I grow up in the Deep South in the early 60’s. This period in time has been most fascinating as it was the crossroads of a myriad of changes: civil rights, voting rights, women’s rights, Viet Nam, the list goes on. I wanted to talk about these events but from a child’s perspective.

I knew what it felt like drinking from segregated fountains and riding in the back of the bus. I wanted to say how I felt and more importantly how I viewed the world around me. For example, in White Water, the protagonist Michael discusses not the indignity of paying your fare, exiting the bus and going to the back, but the inefficiency of it all.

Michael’s message is the same but more palatable and less “preachy” at least from my perspective. Don’t lose your inspiration because the process seems insurmountable. Like anything, we want our efforts to pay off. But when the marketplace says who will buy that and every publisher you have submitted it to turns you down, inspiration is that catalyst which motivates you to keep writing.

The Back Story

Our agent once said, “Selling a kid’s book is just like threading a camel through the eye of a needle.” While she borrowed part of her comment from a literary title more lofty than mine, I understood exactly what she was saying completely – it’s hard.

White Water didn’t start out as a children’s book manuscript but it came out of another format, a short screenplay. Our White Water screenplay was shown to our agent who suggested that it would make a wonderful kids title – one problem, how do you write a kids book when you have never written one before. Eric Stein and I researched all the information we could. We spent lots of time, sitting on the floor of bookstores watching what parents were buying for their kids and more importantly what kids enjoyed reading.

After several incarnations (45 to be exact) of the manuscript, our agent took the best of the best and sent it out to five publishers and Candlewick Press said, “we want this.” Over the next five years, yes five years, an NAACP and Coretta Scott King award winning illustrator (Shadra Strickland) came aboard and in August of 2011, White Water became a reality.

Granddaddy’s Turn: A Journey to the Ballot Box came about after the urging of an audience member who heard me tell the story of my experience of going with my grandfather to vote for the very first time. She told us, “I don’t care whatever project you are writing, you have to write this story.” We took her up on her suggestion, wrote it and presented a manuscript to Candlewick and it was published in 2015.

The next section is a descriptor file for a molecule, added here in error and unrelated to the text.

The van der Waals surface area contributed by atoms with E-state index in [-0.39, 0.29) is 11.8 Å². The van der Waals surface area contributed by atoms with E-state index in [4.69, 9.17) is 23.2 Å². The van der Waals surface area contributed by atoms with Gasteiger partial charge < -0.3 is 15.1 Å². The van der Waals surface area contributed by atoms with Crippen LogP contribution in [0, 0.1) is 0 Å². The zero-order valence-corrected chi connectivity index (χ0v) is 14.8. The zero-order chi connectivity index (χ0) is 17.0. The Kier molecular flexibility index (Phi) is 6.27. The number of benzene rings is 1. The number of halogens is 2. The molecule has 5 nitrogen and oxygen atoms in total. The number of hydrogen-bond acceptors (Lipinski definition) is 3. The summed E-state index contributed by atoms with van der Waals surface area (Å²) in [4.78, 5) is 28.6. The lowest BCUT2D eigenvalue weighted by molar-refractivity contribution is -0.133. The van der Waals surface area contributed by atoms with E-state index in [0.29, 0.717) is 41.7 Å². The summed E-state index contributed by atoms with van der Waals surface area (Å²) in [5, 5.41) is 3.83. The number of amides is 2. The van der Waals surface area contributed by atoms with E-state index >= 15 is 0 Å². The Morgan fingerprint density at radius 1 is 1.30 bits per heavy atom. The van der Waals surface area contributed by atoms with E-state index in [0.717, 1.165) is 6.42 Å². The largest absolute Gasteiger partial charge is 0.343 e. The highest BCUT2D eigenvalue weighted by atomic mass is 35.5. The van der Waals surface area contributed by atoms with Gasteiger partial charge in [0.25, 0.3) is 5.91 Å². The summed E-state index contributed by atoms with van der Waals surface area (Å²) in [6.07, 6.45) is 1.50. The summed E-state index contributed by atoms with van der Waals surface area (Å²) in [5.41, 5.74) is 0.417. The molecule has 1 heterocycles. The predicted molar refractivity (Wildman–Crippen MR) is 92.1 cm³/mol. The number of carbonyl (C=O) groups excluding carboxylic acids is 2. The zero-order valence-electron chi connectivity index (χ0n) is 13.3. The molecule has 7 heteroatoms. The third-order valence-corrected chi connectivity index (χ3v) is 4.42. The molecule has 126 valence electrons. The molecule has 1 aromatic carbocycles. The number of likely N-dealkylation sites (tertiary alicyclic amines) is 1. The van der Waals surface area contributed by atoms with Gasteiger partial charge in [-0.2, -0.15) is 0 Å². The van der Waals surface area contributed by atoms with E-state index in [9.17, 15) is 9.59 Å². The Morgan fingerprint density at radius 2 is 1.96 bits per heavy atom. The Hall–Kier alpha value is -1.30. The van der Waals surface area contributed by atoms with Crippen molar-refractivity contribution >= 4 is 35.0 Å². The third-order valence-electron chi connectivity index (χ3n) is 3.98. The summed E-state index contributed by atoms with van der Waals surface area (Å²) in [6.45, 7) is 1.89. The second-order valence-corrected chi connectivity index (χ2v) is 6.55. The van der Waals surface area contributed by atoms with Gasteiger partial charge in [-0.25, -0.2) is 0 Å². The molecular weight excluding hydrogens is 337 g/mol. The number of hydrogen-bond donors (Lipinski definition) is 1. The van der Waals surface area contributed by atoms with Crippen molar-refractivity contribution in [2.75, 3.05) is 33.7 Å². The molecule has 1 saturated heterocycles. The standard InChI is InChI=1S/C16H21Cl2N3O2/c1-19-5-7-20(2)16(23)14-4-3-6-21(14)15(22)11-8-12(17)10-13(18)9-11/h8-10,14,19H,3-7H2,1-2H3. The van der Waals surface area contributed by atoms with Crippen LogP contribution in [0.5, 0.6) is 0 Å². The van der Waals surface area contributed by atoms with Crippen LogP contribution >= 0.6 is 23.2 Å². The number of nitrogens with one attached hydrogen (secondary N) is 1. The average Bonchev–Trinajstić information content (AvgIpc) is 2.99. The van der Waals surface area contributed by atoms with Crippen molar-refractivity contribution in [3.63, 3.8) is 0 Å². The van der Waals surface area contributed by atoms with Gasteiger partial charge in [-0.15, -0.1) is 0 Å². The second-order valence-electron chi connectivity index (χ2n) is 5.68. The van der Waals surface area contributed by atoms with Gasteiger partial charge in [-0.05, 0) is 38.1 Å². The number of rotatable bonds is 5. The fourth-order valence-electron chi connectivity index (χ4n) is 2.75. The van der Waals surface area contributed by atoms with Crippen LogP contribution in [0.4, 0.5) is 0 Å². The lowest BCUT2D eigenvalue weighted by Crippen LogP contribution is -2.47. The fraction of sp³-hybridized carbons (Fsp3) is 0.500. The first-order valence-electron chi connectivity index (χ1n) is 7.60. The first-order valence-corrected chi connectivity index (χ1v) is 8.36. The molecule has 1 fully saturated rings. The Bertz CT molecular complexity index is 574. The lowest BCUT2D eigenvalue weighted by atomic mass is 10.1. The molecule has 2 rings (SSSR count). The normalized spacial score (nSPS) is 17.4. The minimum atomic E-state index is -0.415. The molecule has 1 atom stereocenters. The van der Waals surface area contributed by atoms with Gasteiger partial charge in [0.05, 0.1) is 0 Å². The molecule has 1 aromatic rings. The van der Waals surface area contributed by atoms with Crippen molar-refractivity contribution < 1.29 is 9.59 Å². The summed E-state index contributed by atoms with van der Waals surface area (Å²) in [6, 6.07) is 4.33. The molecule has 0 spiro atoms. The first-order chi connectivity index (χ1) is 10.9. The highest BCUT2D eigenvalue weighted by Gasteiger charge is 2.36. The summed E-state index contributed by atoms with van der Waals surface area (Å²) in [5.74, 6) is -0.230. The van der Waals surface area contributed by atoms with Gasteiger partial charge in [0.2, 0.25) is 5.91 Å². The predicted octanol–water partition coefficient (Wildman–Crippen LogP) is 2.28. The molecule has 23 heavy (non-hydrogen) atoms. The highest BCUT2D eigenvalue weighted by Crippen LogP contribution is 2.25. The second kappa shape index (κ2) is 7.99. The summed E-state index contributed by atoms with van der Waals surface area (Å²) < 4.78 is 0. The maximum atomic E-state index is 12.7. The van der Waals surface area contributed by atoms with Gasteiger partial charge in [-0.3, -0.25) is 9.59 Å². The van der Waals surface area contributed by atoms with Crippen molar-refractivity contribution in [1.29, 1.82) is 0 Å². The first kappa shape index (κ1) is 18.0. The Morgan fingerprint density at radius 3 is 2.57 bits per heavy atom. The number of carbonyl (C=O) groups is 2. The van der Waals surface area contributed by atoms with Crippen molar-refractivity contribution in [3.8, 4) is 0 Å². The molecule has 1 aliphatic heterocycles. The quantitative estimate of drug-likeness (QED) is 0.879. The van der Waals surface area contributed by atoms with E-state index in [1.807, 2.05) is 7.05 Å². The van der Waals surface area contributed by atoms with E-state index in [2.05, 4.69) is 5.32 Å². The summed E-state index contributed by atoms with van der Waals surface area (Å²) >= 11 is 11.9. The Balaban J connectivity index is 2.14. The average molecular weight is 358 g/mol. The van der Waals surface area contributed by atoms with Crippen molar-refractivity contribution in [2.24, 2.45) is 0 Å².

Northbound is our latest book. It will be illustrated by the award-winning artist James Ransome, who also illustrated Granddaddy’s Turn.

Under The Radar

Writing a children’s picture book is twofold. There is the written word and there are the individuals who interpret those words graphically called illustrators. There is no way White Water and Granddaddy’s Turn could have garnered the accolades that they have without the extraordinary talents of illustrators Shadra Strickland and James Ransome.

While these artists have different styles, they both put their creative stamp on our projects causing them to leap off the page.   We were amazed on how our illustrators came up with the ideas they did. In either case, the publisher discouraged any formal artistic communication with the artist and after doing this for a while; this was probably for the best. This way, the illustrator has the opportunity to showcase their vision.

The horizon is replete with several African American Writers and Illustrators with varying degrees of success. Some of my favorites are Renee Watson, Christian Robinson, and Crystal Allen. I love the books which have been illustrated by Jerry Craft and penned by Sabrina Carter. Her titles My Hair is Curly and Please Don’t Yell at We are just wonderful.

Oh course, Keith Frawley, Brian Pinkney and Kadir Nelson are the standard bearers for our industry.

Learn more about Michael here.









DAY 19: Anaya Lee Willabus

February 19, 2017


As an author / illustrator, there’s nothing like looking back at the books I’ve done to make me feel proud. And when I think that I published my first book way back in 1997, there’s nothing quite like that to make me feel old. With the possible exception of interviewing Anaya Lee Willabus, who is all of 9 years old! Once I got over that, it was indeed a pleasure to share the spotlight on this up-and-coming author.

So without further delay, The Brown Bookshelf would like to introduce you to today’s star of 28 Days Later: Miss Anaya Lee Willabus.


The Process: How do you work? Do you start with a character, a concept, an idea? Do you outline first or just go? Is there a technique or routine for drafting or revising that you find particularly helpful? Do you have an office or other location that works best for you?

As for me, ideas for another book are always flowing through my head. When writing my books, I would sit and jot down my ideas so that I do not forget them.  Thereafter, I would re-read and make the necessary changes.  When I was about five, I would put together small pieces of pages and write mini stories about various topics. I knew as I grew that I would be an author. The interest in writing has also captured my attention. Also, I walk with a special notebook to school so when ideas pop up, I would write them down. Overall, I am a ‘write as I go’ type of author, however, I usually have an idea of what my story will be about.

The Journey: Discuss your path to publishing.